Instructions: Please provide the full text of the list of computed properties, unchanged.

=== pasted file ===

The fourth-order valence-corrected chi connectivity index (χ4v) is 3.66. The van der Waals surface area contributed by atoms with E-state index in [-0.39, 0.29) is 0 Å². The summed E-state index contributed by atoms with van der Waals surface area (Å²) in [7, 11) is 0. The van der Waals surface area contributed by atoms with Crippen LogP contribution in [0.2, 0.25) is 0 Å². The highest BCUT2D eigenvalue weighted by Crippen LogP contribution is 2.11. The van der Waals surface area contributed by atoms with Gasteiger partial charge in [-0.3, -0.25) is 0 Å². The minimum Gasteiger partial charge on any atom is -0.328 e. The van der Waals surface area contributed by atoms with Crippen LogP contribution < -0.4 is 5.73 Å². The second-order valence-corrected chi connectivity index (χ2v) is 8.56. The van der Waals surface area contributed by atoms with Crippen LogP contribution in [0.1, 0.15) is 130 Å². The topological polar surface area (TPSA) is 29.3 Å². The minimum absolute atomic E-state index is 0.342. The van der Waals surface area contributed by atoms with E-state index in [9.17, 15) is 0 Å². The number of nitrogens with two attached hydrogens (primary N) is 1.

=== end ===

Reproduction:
The fourth-order valence-corrected chi connectivity index (χ4v) is 3.66. The van der Waals surface area contributed by atoms with E-state index in [-0.39, 0.29) is 0 Å². The summed E-state index contributed by atoms with van der Waals surface area (Å²) in [7, 11) is 0. The van der Waals surface area contributed by atoms with Crippen LogP contribution in [0.2, 0.25) is 0 Å². The highest BCUT2D eigenvalue weighted by Crippen LogP contribution is 2.11. The van der Waals surface area contributed by atoms with Gasteiger partial charge in [-0.3, -0.25) is 0 Å². The minimum Gasteiger partial charge on any atom is -0.328 e. The van der Waals surface area contributed by atoms with Crippen LogP contribution < -0.4 is 5.73 Å². The second-order valence-corrected chi connectivity index (χ2v) is 8.56. The van der Waals surface area contributed by atoms with Crippen LogP contribution in [0.1, 0.15) is 130 Å². The topological polar surface area (TPSA) is 29.3 Å². The minimum absolute atomic E-state index is 0.342. The van der Waals surface area contributed by atoms with E-state index in [9.17, 15) is 0 Å². The number of nitrogens with two attached hydrogens (primary N) is 1.